The documentary covers history like the 1531 apparition of Our Lady of Guadalupe to St. Juan Diego, an Aztec native. The miraculous Marian image which appeared on his tilma portrays the Virgin Mary as an indigenous woman wearing native dress. The apparition and image led to the mass conversions of many Native American communities to Catholic Christianity.
Then there is the story of St. Kateri Tekakwitha, who was born in 1656 in a Mohawk village in part of the Iroquois confederacy, the area that is now upstate New York and southern Canada. She converted to Catholicism at age 19 and sought to live a life of holiness and virtue, despite obstacles and opposition within her tribe. She died at age 24. She was canonized by Benedict XVI in 2012, the first Native American to be declared a saint.
Nicholas Black Elk, a convert to Catholic Christianity, was born sometime between 1858 and 1866. He was a prominent Lakota medicine man who was present at the Battle of Little Bighorn in 1876 and wounded at the Wounded Knee Massacre. He joined Buffalo Bill’s Wild West Show, which toured Europe, including a performance before Queen Victoria.
He became a catechist in 1907, chosen for his enthusiasm and his excellent memory for learning Scripture and Church teaching. His work brought over 400 people into the Catholic Church. He was one of the signatories of the cause of canonization for St. Kateri Tekakwitha. He died Aug. 19, 1950 in Pine Ridge, S.D.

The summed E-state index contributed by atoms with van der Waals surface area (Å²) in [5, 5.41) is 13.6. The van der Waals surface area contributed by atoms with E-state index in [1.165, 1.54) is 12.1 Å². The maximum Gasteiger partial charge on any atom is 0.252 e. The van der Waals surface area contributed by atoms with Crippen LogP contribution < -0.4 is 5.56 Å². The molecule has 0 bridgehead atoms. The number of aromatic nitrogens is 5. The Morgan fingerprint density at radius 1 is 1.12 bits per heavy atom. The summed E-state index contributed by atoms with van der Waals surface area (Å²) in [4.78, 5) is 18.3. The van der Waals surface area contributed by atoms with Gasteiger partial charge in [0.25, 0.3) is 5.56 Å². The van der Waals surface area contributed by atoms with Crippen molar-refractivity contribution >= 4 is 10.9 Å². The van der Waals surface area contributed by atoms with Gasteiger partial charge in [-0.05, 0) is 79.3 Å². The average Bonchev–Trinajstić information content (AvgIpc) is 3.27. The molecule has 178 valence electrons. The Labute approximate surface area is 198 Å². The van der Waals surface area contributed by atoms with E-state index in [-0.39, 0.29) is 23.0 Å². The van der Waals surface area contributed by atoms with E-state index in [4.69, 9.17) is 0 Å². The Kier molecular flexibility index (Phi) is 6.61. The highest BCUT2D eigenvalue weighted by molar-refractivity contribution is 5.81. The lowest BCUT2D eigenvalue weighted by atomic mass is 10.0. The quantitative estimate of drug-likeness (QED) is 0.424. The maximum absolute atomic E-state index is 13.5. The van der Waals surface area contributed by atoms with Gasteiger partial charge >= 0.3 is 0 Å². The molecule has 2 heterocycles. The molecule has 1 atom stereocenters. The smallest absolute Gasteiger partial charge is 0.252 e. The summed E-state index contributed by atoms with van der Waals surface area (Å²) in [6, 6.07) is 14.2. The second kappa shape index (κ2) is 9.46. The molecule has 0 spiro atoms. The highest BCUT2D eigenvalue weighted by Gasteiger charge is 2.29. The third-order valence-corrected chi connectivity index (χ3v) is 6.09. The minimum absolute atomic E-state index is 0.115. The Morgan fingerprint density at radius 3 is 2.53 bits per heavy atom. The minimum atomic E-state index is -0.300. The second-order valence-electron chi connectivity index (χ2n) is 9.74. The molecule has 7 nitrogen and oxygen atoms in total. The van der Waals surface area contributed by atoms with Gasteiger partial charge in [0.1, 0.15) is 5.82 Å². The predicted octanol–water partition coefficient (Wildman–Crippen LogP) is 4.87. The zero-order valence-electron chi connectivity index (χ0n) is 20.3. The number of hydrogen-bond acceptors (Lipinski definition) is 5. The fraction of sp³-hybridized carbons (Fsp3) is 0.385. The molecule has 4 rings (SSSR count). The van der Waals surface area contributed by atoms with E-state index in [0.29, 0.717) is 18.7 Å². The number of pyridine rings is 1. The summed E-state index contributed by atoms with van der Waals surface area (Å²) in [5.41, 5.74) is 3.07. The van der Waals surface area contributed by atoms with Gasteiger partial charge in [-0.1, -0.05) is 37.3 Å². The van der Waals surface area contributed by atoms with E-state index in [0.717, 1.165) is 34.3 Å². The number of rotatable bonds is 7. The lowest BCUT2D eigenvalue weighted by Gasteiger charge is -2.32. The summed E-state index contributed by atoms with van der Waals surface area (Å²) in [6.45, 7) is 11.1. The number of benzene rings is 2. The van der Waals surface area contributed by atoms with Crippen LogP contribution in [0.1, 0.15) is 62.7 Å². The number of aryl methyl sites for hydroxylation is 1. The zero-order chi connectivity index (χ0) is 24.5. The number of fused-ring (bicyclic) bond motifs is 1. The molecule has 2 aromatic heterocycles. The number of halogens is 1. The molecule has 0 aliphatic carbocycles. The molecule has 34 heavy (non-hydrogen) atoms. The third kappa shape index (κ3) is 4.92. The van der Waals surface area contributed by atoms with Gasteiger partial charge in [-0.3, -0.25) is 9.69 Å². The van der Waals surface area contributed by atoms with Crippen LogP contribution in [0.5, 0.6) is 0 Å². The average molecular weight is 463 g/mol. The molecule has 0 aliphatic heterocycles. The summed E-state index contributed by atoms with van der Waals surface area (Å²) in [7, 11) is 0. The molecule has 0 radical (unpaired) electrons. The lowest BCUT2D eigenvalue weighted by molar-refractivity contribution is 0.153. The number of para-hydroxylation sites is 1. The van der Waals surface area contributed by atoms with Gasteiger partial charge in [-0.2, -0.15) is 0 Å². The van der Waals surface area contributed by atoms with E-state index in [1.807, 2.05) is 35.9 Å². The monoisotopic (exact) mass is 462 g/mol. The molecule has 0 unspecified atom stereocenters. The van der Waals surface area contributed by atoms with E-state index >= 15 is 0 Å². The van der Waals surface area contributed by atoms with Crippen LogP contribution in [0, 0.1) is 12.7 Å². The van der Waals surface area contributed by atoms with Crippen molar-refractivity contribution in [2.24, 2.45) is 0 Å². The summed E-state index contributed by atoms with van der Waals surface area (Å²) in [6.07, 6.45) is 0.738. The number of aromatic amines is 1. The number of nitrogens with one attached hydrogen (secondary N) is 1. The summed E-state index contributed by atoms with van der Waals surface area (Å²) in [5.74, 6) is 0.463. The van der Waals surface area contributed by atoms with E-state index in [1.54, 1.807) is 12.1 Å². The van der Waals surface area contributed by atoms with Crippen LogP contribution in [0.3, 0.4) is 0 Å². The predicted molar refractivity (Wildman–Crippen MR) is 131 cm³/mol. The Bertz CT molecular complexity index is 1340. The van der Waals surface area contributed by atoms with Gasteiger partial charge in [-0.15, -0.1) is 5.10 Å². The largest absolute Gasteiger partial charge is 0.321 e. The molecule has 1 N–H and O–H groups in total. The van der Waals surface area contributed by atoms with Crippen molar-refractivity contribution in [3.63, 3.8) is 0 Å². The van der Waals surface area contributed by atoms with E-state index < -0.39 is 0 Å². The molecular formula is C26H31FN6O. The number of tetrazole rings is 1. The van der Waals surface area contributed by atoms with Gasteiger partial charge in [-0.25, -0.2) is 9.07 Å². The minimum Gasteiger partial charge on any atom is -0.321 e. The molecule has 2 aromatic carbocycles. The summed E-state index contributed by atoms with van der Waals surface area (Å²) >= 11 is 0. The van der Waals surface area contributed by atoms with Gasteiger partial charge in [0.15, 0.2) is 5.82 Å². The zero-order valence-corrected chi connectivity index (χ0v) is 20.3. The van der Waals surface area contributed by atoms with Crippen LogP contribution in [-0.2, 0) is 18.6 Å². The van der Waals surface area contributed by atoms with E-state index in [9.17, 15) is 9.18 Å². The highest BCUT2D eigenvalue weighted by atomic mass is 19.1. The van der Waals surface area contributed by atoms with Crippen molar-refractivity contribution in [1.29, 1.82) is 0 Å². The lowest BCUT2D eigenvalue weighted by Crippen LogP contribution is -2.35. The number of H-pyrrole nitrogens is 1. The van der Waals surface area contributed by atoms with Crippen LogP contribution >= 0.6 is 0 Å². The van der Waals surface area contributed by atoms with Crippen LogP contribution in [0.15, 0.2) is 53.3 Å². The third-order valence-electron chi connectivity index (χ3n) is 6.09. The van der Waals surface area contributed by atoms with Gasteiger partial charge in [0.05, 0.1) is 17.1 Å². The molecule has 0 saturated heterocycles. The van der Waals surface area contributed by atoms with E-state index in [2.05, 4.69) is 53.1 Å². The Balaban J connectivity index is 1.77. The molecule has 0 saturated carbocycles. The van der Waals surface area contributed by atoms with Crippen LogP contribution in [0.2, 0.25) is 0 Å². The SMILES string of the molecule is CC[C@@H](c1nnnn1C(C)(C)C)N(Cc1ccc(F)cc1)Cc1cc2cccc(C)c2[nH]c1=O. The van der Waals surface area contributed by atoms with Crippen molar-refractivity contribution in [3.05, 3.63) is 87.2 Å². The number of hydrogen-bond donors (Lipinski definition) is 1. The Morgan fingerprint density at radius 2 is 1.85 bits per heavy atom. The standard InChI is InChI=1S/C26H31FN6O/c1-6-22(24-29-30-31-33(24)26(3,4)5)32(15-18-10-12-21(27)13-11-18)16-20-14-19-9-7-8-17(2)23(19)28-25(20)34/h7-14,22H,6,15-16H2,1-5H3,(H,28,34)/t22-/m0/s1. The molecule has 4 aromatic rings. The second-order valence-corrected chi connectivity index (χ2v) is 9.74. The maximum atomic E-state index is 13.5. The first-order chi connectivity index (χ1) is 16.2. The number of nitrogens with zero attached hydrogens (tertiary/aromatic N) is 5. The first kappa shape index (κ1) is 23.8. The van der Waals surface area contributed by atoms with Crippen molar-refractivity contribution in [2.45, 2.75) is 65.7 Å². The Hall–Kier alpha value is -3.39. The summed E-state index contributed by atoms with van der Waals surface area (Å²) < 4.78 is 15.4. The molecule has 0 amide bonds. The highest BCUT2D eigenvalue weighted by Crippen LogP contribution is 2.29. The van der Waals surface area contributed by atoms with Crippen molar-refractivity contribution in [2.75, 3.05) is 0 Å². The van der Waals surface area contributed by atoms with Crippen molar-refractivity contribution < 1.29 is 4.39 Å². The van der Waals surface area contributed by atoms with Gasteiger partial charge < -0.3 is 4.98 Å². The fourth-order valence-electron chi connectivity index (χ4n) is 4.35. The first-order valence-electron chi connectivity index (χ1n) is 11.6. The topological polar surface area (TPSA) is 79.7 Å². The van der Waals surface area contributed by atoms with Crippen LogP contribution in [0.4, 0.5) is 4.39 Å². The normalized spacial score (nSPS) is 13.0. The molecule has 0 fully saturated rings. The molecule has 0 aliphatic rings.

“Our faith is deep. Our faith is long-standing. And that story needs to be told, if you’re going to tell the story of Catholicism in the Americas,” said Patrick Mason, Supreme Secretary of the Knights of Columbus and a member of the Osage Nation. “But more importantly, that faith needs to be shared, and people need to know that we are here, and we’re here to share our faith with you.”
Carl Anderson, past Supreme Knight of the Knights of Columbus, discussed the need to learn from Native Americans. He said there is “a need for reconciliation with Native Americans” and this need is “often hidden from many Americans by the fact that so many native communities are isolated.”
“We need to get to know each other better,” he said.
The documentary is part of the Knights of Columbus’ Native Solidarity Initiative, announced in 2019. The initiative began as a partnership between the Catholic organization, the Diocese of Gallup, and the Gallup-based Southwest Indian Foundation to build a shrine to St. Kateri Tekakwitha in the southwest U.S.
The Knights of Columbus noted their outreach to native and indigenous communities in New Mexico, Arizona, Utah and Hawaii during the coronavirus epidemic. The organization is collaborating with the Black and Indian Mission Office and the native-run Life is Sacred nonprofit.
The Knights of Columbus, a Catholic men’s fraternal organization, has over 2 million members in over 16,000 councils worldwide.